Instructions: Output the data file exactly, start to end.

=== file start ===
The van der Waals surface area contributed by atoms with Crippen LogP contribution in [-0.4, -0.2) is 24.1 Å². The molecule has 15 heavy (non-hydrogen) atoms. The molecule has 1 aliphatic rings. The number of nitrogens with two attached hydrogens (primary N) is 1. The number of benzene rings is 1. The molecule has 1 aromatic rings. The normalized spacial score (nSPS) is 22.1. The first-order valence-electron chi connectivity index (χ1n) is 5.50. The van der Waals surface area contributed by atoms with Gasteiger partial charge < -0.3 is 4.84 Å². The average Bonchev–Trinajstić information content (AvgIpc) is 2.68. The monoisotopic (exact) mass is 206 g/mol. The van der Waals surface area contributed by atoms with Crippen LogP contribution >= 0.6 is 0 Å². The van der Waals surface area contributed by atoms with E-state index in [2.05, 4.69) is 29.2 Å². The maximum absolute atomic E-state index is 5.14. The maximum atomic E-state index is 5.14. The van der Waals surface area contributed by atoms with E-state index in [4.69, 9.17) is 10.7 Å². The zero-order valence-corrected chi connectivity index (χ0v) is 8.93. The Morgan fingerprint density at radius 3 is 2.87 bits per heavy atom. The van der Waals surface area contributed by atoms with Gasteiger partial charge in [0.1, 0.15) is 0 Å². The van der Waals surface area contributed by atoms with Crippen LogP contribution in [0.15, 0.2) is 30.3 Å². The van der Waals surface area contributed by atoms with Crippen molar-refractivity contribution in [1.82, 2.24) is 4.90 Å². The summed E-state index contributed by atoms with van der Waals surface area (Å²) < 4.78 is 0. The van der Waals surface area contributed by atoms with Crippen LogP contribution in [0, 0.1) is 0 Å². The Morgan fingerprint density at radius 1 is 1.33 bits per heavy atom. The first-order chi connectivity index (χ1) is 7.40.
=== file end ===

The van der Waals surface area contributed by atoms with Crippen LogP contribution in [-0.4, -0.2) is 24.1 Å². The molecule has 15 heavy (non-hydrogen) atoms. The molecule has 1 aliphatic rings. The number of nitrogens with two attached hydrogens (primary N) is 1. The number of benzene rings is 1. The molecule has 1 aromatic rings. The normalized spacial score (nSPS) is 22.1. The first-order valence-electron chi connectivity index (χ1n) is 5.50. The van der Waals surface area contributed by atoms with Gasteiger partial charge < -0.3 is 4.84 Å². The average Bonchev–Trinajstić information content (AvgIpc) is 2.68. The monoisotopic (exact) mass is 206 g/mol. The van der Waals surface area contributed by atoms with Crippen LogP contribution >= 0.6 is 0 Å². The van der Waals surface area contributed by atoms with E-state index in [2.05, 4.69) is 29.2 Å². The maximum absolute atomic E-state index is 5.14. The maximum atomic E-state index is 5.14. The van der Waals surface area contributed by atoms with E-state index in [4.69, 9.17) is 10.7 Å². The zero-order valence-corrected chi connectivity index (χ0v) is 8.93. The Morgan fingerprint density at radius 3 is 2.87 bits per heavy atom. The van der Waals surface area contributed by atoms with Gasteiger partial charge in [0.1, 0.15) is 0 Å². The van der Waals surface area contributed by atoms with Crippen LogP contribution in [0.15, 0.2) is 30.3 Å². The van der Waals surface area contributed by atoms with Crippen molar-refractivity contribution in [1.82, 2.24) is 4.90 Å². The summed E-state index contributed by atoms with van der Waals surface area (Å²) < 4.78 is 0. The van der Waals surface area contributed by atoms with Crippen LogP contribution in [0, 0.1) is 0 Å². The Morgan fingerprint density at radius 1 is 1.33 bits per heavy atom. The first-order chi connectivity index (χ1) is 7.40.